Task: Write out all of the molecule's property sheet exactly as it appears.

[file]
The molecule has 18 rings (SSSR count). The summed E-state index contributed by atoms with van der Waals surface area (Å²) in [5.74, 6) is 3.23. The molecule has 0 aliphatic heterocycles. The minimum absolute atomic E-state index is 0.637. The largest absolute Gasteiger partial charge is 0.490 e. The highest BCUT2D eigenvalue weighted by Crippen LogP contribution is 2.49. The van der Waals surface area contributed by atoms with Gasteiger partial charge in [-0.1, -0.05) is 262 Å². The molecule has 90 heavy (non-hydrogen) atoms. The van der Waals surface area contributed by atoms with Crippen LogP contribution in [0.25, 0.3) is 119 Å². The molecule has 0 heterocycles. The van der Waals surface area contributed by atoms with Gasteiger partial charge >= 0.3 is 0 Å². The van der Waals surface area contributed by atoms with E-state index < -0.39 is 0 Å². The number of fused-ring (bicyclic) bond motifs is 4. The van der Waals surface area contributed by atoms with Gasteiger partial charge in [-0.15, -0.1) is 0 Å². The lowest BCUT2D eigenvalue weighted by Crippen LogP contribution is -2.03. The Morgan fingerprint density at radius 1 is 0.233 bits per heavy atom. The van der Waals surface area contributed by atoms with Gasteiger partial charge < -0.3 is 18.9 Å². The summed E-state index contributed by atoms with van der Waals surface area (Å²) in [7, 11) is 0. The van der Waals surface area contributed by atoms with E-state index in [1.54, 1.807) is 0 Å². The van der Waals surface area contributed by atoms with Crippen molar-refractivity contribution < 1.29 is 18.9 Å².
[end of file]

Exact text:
The molecule has 18 rings (SSSR count). The summed E-state index contributed by atoms with van der Waals surface area (Å²) in [5.74, 6) is 3.23. The molecule has 0 aliphatic heterocycles. The minimum absolute atomic E-state index is 0.637. The largest absolute Gasteiger partial charge is 0.490 e. The highest BCUT2D eigenvalue weighted by Crippen LogP contribution is 2.49. The van der Waals surface area contributed by atoms with Gasteiger partial charge in [-0.1, -0.05) is 262 Å². The molecule has 90 heavy (non-hydrogen) atoms. The van der Waals surface area contributed by atoms with Crippen LogP contribution in [0.25, 0.3) is 119 Å². The molecule has 0 heterocycles. The van der Waals surface area contributed by atoms with Gasteiger partial charge >= 0.3 is 0 Å². The van der Waals surface area contributed by atoms with E-state index < -0.39 is 0 Å². The number of fused-ring (bicyclic) bond motifs is 4. The van der Waals surface area contributed by atoms with Gasteiger partial charge in [-0.15, -0.1) is 0 Å². The lowest BCUT2D eigenvalue weighted by Crippen LogP contribution is -2.03. The Morgan fingerprint density at radius 1 is 0.233 bits per heavy atom. The van der Waals surface area contributed by atoms with Gasteiger partial charge < -0.3 is 18.9 Å². The summed E-state index contributed by atoms with van der Waals surface area (Å²) in [7, 11) is 0. The van der Waals surface area contributed by atoms with E-state index in [1.54, 1.807) is 0 Å². The van der Waals surface area contributed by atoms with Crippen molar-refractivity contribution < 1.29 is 18.9 Å².